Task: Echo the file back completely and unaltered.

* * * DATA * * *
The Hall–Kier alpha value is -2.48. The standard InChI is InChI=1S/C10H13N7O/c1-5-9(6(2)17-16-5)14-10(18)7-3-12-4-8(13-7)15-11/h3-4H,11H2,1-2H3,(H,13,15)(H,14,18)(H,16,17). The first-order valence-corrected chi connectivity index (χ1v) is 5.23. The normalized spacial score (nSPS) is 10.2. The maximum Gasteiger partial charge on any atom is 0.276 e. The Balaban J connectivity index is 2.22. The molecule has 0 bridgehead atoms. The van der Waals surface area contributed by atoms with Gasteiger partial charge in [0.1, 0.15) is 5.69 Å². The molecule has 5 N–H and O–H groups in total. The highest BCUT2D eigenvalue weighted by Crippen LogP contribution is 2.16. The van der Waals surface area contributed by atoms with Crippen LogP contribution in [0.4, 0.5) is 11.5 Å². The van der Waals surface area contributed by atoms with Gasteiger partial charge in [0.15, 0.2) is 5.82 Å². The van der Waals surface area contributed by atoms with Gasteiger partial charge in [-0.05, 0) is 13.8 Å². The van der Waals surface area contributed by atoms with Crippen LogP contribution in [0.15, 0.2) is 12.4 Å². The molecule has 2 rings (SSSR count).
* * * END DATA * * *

The Hall–Kier alpha value is -2.48. The standard InChI is InChI=1S/C10H13N7O/c1-5-9(6(2)17-16-5)14-10(18)7-3-12-4-8(13-7)15-11/h3-4H,11H2,1-2H3,(H,13,15)(H,14,18)(H,16,17). The first-order valence-corrected chi connectivity index (χ1v) is 5.23. The normalized spacial score (nSPS) is 10.2. The maximum Gasteiger partial charge on any atom is 0.276 e. The Balaban J connectivity index is 2.22. The molecule has 0 bridgehead atoms. The van der Waals surface area contributed by atoms with Gasteiger partial charge in [0.1, 0.15) is 5.69 Å². The molecule has 5 N–H and O–H groups in total. The highest BCUT2D eigenvalue weighted by Crippen LogP contribution is 2.16. The van der Waals surface area contributed by atoms with Crippen LogP contribution in [0.4, 0.5) is 11.5 Å². The van der Waals surface area contributed by atoms with Gasteiger partial charge in [0.15, 0.2) is 5.82 Å². The van der Waals surface area contributed by atoms with Gasteiger partial charge in [-0.05, 0) is 13.8 Å². The van der Waals surface area contributed by atoms with Crippen LogP contribution in [0.15, 0.2) is 12.4 Å². The molecule has 2 rings (SSSR count).